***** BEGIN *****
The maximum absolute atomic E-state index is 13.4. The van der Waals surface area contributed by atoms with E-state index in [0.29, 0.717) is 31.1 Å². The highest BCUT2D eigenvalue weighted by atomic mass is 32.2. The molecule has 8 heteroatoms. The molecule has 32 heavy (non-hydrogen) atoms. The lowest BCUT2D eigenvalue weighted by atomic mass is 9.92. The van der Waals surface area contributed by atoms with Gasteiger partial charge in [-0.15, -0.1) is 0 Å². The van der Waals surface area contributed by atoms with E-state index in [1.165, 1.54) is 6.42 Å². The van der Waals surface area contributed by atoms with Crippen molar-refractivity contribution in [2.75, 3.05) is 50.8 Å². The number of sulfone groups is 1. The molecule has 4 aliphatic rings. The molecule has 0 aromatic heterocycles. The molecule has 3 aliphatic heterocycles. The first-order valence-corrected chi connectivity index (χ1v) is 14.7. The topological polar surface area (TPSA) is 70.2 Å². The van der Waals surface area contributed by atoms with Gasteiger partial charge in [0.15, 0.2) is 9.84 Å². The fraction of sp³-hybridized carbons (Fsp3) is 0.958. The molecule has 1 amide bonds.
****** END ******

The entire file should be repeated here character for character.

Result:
The maximum absolute atomic E-state index is 13.4. The van der Waals surface area contributed by atoms with E-state index in [0.29, 0.717) is 31.1 Å². The highest BCUT2D eigenvalue weighted by atomic mass is 32.2. The molecule has 8 heteroatoms. The molecule has 32 heavy (non-hydrogen) atoms. The lowest BCUT2D eigenvalue weighted by atomic mass is 9.92. The van der Waals surface area contributed by atoms with Gasteiger partial charge in [-0.15, -0.1) is 0 Å². The van der Waals surface area contributed by atoms with E-state index in [1.165, 1.54) is 6.42 Å². The van der Waals surface area contributed by atoms with Crippen molar-refractivity contribution in [2.75, 3.05) is 50.8 Å². The number of sulfone groups is 1. The molecule has 4 aliphatic rings. The molecule has 0 aromatic heterocycles. The molecule has 3 aliphatic heterocycles. The first-order valence-corrected chi connectivity index (χ1v) is 14.7. The topological polar surface area (TPSA) is 70.2 Å². The van der Waals surface area contributed by atoms with Gasteiger partial charge in [0.15, 0.2) is 9.84 Å². The fraction of sp³-hybridized carbons (Fsp3) is 0.958. The molecule has 1 amide bonds.